Supreme Court Limits Religious Rights in Prisons
The ruling came about from the case of Harvey Leroy Sossamon III, a Texas prisoner who sued that he was illegally prevented from attending religious services. Attorneys for Sossamon argued that the prison’s denial of access to worship services violated RLUIPA (the Religious Land Use and Institutionalized Persons Act of 2000), a statute which protects inmates’ right to practice their faith.
A broad collection of religious and civil liberty organizations (including the ACLU, Americans United for Separation of Church and State, the American Jewish Committee and the Interfaith Alliance Foundation) joined D.C.-based religious liberty organization, The Baptist Joint Committee for Religious Freedom, in drafting an amicus brief in opposition to the Supreme Court decision.
From the brief (PDF):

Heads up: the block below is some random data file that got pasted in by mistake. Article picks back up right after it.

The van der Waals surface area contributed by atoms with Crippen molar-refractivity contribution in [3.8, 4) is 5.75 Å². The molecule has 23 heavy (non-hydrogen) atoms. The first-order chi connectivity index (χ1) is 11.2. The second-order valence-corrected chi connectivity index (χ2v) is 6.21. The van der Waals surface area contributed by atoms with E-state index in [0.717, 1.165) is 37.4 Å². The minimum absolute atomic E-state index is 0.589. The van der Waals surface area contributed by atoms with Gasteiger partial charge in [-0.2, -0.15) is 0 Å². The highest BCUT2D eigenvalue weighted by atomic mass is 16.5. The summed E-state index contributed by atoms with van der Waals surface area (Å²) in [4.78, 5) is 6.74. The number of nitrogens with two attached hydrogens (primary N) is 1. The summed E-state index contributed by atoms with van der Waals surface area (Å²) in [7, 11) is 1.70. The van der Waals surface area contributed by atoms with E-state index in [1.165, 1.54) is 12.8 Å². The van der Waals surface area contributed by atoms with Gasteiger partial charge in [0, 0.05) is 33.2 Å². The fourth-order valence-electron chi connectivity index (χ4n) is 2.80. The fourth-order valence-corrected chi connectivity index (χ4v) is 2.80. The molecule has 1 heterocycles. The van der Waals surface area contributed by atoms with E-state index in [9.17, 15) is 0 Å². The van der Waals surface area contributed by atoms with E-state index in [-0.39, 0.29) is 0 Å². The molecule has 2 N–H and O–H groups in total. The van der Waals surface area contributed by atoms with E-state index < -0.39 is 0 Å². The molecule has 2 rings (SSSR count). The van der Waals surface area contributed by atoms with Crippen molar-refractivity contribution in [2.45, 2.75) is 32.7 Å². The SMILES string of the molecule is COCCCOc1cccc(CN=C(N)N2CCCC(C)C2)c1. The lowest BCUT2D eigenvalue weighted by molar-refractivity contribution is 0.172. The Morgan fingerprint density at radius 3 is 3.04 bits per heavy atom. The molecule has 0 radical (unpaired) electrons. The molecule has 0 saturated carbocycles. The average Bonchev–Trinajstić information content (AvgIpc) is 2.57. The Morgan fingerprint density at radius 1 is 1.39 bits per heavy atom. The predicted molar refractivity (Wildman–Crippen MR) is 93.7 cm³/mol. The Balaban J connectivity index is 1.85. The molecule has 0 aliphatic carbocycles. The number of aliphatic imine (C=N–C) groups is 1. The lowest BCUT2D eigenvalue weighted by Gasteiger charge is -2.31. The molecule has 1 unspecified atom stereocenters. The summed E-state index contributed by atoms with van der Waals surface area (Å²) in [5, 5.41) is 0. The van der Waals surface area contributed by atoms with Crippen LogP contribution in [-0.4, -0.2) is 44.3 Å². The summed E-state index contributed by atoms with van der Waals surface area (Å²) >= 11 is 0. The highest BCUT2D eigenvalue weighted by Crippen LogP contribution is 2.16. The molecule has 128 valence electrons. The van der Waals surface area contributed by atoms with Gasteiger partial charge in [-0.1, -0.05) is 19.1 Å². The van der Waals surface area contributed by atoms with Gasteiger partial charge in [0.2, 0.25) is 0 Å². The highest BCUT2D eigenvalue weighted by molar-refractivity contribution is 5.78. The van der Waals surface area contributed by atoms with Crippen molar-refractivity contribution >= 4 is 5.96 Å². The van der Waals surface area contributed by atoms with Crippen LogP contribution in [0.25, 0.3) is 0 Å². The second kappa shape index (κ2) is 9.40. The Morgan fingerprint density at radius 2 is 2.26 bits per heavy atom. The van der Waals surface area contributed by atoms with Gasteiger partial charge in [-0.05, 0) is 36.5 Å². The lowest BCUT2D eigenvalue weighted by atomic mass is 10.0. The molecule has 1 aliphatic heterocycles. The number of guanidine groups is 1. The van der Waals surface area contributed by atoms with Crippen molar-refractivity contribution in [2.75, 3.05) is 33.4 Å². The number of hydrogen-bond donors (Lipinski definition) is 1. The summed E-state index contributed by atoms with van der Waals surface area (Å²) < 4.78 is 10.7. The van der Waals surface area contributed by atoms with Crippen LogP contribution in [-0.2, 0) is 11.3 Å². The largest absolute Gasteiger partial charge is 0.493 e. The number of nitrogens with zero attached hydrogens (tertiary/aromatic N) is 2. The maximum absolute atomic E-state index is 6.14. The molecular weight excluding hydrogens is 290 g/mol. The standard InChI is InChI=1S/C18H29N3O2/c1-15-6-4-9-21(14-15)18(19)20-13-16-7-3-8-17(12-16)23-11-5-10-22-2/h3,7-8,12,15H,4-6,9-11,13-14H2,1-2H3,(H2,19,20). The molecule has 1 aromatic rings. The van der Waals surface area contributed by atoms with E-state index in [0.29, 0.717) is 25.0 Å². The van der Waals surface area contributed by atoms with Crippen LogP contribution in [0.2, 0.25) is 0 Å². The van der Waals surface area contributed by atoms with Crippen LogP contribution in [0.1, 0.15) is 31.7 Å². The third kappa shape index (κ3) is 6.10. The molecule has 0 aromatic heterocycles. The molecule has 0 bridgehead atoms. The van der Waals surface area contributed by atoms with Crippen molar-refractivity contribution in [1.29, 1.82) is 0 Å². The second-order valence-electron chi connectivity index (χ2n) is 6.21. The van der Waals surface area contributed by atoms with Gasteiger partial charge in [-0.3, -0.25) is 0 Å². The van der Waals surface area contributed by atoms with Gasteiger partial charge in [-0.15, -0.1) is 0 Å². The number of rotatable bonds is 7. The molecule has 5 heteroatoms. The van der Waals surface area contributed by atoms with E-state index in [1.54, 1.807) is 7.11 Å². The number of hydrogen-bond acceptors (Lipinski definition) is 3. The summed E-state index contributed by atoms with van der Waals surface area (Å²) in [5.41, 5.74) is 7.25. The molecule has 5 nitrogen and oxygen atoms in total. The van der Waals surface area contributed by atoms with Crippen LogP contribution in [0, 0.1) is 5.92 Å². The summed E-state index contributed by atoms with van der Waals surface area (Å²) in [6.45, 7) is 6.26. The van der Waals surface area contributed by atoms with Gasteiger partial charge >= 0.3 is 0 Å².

“Without a damage remedy, RLUIPA could not effectively deter prison misconduct.
The availability of monetary relief was and remains a critical component of the remedy that Congress crafted, and a necessary deterrent of the activity over which Congress was concerned…non-monetary remedies are woefully inadequate on their own to safeguard prisoners’ rights.The fundamental problem is that it is all too easy for prison officials to moot prisoners’ claims for injunctive relief and, if no damages are available, avoid judicial scrutiny of misconduct.”
In a dissenting opinion, Justice Sonia Sotomayor wrote:
“That monetary damages are ‘appropriate relief’ is, in my view, self-evident. Under general remedies principles, the usual remedy for a violation of a legal right is damages.”
Many other progressive institutions and individuals have also filed briefs opposing the ruling (see a complete list at SCOTUSblog.com), which they argue sets a dangerous precedent for violation of both religious freedom and the separation of Church and State.
Photo credit: Joe Gratz via flickr